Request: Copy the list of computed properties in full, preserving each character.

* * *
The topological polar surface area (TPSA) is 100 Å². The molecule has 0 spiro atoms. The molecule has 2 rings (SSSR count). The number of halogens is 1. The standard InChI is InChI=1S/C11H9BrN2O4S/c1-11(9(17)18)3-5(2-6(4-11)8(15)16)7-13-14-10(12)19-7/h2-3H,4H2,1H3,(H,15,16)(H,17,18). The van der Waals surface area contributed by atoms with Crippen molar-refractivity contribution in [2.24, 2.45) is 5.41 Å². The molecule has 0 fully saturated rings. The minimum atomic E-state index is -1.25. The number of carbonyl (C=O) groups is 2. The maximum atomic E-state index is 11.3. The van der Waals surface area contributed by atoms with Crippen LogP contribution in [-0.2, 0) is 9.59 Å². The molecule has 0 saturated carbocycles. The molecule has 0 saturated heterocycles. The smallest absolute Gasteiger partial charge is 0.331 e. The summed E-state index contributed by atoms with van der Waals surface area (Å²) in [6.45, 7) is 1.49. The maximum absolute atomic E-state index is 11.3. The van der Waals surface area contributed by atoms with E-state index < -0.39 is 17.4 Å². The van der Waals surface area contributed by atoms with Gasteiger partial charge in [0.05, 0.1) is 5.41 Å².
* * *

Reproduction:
The topological polar surface area (TPSA) is 100 Å². The molecule has 0 spiro atoms. The molecule has 2 rings (SSSR count). The number of halogens is 1. The standard InChI is InChI=1S/C11H9BrN2O4S/c1-11(9(17)18)3-5(2-6(4-11)8(15)16)7-13-14-10(12)19-7/h2-3H,4H2,1H3,(H,15,16)(H,17,18). The van der Waals surface area contributed by atoms with Crippen molar-refractivity contribution in [2.24, 2.45) is 5.41 Å². The molecule has 0 fully saturated rings. The minimum atomic E-state index is -1.25. The number of carbonyl (C=O) groups is 2. The maximum atomic E-state index is 11.3. The van der Waals surface area contributed by atoms with Crippen LogP contribution in [-0.2, 0) is 9.59 Å². The molecule has 0 saturated carbocycles. The molecule has 0 saturated heterocycles. The smallest absolute Gasteiger partial charge is 0.331 e. The summed E-state index contributed by atoms with van der Waals surface area (Å²) in [6.45, 7) is 1.49. The maximum absolute atomic E-state index is 11.3. The van der Waals surface area contributed by atoms with E-state index < -0.39 is 17.4 Å². The van der Waals surface area contributed by atoms with Gasteiger partial charge in [0.05, 0.1) is 5.41 Å².